This Day | 15 March 2016
Don’t endorse ECOWAS-EU economic partnership agreement, MAN tells FG
By Ndubuisi Francis
The Manufacturers Association of Nigeria (MAN) has admonished the federal government to withhold its endorsement of the ECOWAS-EU Economic Partnership Agreement (EPA) as presently configured because both parties are not at par developmentally.
It also argued that succumbing to the European Union’s (EU’s) pressure for its endorsement would amount to economic slavery and doom for the country’s industrialisation efforts.
The MAN President, Frank Udemba Jacobs, made this appeal on Tuesday during a courtesy visit by the Association to the Ministry of Budget and National Planning.
“The position of MAN on the ECOWAS-EU Economic Partnership Agreement (EPA) IS that Nigeria should not endorse the Trade Agreement in its present form as both parties are not at par developmentally. Succumbing to EU’S pressure for its endorsement would amount to economic slavery and doom for the country’s industrialisation efforts because the modest achievements recorded so far would be wiped away.
“We request your support on this issue. Nigeria’s position should be given top- most consideration on entering in to any International Trade Agreement,’’ he added, a statement issued by the Director, Information, in the ministry, Mr. Charles Dafe, said.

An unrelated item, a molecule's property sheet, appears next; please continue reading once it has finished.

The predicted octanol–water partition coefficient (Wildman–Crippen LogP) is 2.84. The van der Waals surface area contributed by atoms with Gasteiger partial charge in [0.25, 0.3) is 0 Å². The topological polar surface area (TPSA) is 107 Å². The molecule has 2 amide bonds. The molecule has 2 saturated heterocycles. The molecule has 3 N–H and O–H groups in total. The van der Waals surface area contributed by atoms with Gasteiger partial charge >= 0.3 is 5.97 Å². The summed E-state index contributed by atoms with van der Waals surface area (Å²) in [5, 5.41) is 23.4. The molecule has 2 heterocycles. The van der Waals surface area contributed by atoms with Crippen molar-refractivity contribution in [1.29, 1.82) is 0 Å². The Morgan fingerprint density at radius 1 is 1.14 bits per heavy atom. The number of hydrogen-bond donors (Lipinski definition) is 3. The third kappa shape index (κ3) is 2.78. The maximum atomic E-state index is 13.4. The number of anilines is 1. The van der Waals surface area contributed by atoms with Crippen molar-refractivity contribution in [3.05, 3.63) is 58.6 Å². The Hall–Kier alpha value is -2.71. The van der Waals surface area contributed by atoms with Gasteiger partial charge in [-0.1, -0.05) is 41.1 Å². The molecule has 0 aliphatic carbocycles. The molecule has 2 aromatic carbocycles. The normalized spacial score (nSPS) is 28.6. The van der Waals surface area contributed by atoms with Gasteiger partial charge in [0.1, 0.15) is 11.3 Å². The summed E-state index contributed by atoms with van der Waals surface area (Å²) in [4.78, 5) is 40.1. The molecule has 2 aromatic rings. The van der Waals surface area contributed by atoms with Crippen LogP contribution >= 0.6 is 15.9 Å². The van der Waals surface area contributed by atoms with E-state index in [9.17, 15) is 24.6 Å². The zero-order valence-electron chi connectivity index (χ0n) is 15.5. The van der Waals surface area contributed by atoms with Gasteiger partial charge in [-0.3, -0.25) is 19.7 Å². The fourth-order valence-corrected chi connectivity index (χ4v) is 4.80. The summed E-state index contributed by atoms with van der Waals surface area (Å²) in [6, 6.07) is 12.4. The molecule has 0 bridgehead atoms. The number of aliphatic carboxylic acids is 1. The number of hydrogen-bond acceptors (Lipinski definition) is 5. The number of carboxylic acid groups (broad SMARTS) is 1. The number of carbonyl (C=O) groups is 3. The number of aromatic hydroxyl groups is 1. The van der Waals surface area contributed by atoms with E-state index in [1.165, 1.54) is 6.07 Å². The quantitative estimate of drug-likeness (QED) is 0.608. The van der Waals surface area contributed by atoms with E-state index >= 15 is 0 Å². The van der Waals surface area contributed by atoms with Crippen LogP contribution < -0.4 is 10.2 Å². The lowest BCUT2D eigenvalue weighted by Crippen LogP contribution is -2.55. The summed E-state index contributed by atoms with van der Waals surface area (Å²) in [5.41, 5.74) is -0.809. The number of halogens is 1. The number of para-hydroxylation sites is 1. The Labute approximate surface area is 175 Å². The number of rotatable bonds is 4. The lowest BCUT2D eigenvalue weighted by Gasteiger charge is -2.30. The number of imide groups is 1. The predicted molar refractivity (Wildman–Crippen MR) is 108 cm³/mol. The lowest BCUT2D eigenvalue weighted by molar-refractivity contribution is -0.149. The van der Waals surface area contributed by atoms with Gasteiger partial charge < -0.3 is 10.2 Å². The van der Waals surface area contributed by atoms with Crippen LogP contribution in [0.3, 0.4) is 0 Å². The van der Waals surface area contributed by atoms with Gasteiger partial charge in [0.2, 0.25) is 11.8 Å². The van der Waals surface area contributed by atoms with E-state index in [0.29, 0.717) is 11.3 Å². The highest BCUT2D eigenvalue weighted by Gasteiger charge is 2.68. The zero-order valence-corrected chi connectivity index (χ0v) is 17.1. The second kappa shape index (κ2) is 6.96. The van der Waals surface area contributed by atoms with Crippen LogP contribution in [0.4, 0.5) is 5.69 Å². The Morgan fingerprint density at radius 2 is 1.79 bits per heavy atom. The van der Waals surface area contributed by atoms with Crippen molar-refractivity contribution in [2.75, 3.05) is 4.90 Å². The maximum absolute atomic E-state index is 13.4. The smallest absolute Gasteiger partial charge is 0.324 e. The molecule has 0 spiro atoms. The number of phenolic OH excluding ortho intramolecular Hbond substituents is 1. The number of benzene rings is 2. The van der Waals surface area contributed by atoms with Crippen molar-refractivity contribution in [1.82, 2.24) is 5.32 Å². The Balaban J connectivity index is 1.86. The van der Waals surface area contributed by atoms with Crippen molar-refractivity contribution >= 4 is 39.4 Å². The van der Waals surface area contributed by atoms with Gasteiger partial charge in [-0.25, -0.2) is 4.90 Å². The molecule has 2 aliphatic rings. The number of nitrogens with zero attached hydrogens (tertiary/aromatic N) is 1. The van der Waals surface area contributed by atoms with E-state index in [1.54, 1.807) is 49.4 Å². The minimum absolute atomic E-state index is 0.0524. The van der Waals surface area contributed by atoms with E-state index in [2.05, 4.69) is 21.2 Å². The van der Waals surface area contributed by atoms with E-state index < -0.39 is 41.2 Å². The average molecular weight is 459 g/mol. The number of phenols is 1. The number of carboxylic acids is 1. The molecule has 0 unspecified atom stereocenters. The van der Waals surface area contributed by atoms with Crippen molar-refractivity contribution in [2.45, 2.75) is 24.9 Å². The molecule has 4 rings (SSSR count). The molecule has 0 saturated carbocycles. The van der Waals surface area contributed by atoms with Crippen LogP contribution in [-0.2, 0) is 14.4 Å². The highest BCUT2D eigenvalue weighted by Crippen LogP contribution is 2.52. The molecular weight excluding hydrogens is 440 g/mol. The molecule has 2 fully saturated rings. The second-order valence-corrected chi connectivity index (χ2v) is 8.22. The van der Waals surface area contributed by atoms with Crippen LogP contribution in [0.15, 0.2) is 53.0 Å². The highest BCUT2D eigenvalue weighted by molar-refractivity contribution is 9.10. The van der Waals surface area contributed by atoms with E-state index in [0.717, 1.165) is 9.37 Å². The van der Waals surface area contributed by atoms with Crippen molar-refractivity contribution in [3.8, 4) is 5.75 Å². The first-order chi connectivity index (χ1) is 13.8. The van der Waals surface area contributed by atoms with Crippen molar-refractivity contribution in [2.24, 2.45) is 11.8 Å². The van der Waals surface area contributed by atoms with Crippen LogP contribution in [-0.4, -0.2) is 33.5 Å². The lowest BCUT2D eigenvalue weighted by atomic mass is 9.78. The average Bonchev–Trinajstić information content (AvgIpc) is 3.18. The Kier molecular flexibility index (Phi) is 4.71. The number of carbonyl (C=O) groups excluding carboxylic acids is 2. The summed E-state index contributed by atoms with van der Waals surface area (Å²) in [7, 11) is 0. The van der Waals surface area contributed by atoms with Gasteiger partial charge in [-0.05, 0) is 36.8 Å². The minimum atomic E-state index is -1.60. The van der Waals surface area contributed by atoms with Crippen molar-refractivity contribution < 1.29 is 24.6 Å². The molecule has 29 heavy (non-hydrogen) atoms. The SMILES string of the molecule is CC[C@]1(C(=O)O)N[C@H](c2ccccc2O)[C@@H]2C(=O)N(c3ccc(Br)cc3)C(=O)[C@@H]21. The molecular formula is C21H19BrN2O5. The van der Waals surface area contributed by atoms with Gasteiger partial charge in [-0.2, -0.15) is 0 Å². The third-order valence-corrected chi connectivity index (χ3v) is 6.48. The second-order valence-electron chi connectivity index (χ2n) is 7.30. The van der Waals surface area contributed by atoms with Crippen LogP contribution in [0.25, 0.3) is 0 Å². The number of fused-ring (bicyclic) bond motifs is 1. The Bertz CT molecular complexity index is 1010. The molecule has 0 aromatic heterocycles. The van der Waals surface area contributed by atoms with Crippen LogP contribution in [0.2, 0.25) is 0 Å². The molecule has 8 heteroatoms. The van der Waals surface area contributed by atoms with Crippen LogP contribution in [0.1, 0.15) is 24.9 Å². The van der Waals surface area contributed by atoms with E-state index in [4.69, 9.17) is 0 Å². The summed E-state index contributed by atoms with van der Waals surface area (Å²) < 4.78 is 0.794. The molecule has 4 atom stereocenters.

Udemba urged the federal government to sustain the Integrated Infrastructure Master Plan (NIIMP), adding that this will assist in boosting the nation’s infrastructure base.
He also called for the continuation of the Rail Master Plan, in view of the importance of the rail system in the haulage of bulk goods and movement of personnel.
Doing so, he added, has the potential to ease congestion at the country’s seaports, particularly the Lagos ports.
The MAN President also called for closer cooperation and interaction with the Budget Ministry on major policy formulations and implementation particularly with regard to those that relate to the development of the manufacturing sector in particular and the real sector in general.
The manufacturing sector’s contribution to the GDP, Udemba noted, had shown some improvement before the recent slump in forex revenue, expressing the belief that with the right policies in place, the sector would bounce back, especially with focus on diversification of the economy.